Name: Marie Krueger-Miller
Hometown: Houston, Texas
How long have you been running?
I have always wanted to be a runner since trying to lose weight in 1997. I ran in fits and starts until my sister-in-law got me to try half marathons in 2003, and I have been doing about one a year since. However, it wasn’t until the last couple years that I really stuck with races year round. Before that, I would train for a few months and stop after the one race. Now, I really feel like and consider myself an actual runner. I also feel like the body positivity movement has emboldened me to really call myself an actual runner.
What prompted you to start?
Like many—and I know this dates me—Oprah was my original inspiration. However, the sense of accomplishment running gives me is my fuel. It is far more to me than a calorie burner, a meditation, or even a chance for alone time. It is now necessary to be my best–energized, focused, connected to my city, my dogs, and myself.
How often do you run?
Three times during the week with long runs on Saturdays.
What is your routine?
Four miles along the bayou with dogs at 4 a.m. during the week. Long runs with my group on Saturdays during the school year. My husband and I are both teachers, and we camp, hike, and travel for several months in the summer and any other chance we get. The last couple of years, I have had amazing opportunities for runs through national forests, the Sierra Nevadas, Rockies, and other countries. I love exploring on foot. I always take the dogs with me if we are able—ten legs are better than two.
Do you race? If so, how often, and what kind of races?
The last couple of years, I have tried to do one half marathon a month during our Texas “season,” from November until July. Obviously, races after May in Texas are rare, so we have to hit the road for some. I am now going to continue that as best as I am able. I am also training for my second full marathon here in Houston in January.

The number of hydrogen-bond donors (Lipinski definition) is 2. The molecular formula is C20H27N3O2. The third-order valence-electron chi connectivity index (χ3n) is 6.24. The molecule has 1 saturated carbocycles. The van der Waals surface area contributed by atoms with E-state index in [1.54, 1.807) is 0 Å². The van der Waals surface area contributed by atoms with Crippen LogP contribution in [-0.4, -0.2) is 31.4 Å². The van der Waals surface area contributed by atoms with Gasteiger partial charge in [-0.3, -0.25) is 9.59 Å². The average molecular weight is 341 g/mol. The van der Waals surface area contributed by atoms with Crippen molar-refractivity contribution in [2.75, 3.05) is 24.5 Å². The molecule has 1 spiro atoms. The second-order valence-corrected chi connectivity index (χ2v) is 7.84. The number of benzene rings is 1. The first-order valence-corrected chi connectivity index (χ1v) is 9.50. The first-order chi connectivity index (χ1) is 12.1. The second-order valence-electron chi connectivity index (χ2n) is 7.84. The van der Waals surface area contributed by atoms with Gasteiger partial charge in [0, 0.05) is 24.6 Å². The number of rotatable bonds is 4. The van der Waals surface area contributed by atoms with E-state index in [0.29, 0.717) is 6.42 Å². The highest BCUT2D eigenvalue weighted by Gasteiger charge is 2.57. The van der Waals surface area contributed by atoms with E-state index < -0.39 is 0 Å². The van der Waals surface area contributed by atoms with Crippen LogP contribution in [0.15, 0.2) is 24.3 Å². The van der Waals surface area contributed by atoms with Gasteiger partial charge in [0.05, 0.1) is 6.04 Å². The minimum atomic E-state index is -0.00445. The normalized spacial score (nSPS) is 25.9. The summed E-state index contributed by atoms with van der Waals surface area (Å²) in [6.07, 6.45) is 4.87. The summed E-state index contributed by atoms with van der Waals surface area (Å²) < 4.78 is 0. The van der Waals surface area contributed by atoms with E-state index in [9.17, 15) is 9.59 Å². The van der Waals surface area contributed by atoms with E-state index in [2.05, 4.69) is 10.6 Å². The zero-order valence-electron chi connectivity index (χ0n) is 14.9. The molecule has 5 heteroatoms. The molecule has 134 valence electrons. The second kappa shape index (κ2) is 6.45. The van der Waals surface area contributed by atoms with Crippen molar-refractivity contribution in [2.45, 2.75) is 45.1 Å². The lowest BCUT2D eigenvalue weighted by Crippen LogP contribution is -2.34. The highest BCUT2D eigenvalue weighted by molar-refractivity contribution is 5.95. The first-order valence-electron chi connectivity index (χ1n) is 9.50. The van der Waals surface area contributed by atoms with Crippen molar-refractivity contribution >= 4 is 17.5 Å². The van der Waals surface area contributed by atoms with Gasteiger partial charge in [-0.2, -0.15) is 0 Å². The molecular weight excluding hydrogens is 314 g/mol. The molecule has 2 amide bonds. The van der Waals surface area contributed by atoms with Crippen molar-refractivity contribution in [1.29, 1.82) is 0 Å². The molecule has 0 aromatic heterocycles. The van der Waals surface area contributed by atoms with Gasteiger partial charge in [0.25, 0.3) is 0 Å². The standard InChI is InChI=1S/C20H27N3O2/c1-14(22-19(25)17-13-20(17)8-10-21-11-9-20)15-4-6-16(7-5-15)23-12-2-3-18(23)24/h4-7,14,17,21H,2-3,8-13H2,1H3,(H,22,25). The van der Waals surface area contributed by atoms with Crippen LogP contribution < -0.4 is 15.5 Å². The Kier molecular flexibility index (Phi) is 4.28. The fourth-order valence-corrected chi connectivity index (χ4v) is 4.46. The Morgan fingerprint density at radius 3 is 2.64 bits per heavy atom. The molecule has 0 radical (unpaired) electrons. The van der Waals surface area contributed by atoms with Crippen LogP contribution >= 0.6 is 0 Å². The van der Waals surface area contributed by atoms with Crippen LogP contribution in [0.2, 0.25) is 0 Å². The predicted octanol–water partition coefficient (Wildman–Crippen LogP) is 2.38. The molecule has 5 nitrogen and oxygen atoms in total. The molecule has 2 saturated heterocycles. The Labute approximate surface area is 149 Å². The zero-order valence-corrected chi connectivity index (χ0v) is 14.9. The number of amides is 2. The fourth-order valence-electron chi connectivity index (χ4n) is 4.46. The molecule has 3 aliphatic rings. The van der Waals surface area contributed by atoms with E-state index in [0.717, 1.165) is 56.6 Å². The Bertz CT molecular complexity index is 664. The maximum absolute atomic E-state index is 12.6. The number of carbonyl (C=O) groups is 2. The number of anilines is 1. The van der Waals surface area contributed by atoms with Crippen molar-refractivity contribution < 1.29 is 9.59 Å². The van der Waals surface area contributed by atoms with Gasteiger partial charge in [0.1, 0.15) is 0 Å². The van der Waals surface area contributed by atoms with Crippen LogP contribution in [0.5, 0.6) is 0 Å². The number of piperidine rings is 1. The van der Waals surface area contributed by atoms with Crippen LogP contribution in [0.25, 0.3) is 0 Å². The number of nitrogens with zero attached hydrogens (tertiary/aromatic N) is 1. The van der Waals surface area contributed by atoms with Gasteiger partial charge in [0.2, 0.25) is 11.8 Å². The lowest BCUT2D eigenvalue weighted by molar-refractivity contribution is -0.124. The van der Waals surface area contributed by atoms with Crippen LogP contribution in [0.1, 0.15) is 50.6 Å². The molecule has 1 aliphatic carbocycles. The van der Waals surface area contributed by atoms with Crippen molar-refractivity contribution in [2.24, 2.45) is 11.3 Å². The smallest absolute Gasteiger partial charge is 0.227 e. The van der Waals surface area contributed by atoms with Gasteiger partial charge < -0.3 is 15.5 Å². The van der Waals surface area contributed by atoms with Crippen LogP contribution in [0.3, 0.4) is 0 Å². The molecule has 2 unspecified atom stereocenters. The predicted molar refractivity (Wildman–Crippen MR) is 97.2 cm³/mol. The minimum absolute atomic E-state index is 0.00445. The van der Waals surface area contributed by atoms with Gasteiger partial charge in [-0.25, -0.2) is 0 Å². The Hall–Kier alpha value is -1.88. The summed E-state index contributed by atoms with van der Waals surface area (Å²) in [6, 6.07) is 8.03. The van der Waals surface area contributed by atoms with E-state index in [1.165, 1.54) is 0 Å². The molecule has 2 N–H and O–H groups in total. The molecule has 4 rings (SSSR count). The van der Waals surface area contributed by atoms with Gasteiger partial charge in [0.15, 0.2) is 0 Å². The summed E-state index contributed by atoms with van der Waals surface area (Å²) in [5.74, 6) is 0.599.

Do you engage in other sports or activities? If so, what and how often?
I have never considered myself athletic, but now I cross-train and have started strength training. I really want to get past intimidation factors to try a triathlon. I have also just recently fallen in love with trail running. How did I not see that perfect amalgamation before? My husband and I avidly backpack and hike. We are now on a mission to climb as many fourteeners (mountains with peaks bigger than 14,000 feet) as possible. Of course, the dogs tag along—or lead the way, actually.
What’s the most rewarding part of running for you?
Running reminds me I can do difficult things. It empowers me in almost every aspect of my life. It has somehow crept into my lens of the world and how I view life. It also unplugs me from what feels trivial and soul-sucking and takes me to a place where breath, simplicity, and Mother Nature heal and reward. One doesn’t need to be athletic or fast for that.
Please describe your weight loss journey, including your before and after weights.
I have never been a small person. I have been overweight since fourth grade and come from a pretty big family. I was definitely that kid who hated and tried anything to get out of physical education. Like I said, I was not athletic. My highest weight was around 102kgs in graduate school, when I basically stopped weighing myself. I have lost weight a few times over the years, but would have still been considered overweight. A few years ago after a stressful few years at work, I crept back up to almost that weight again.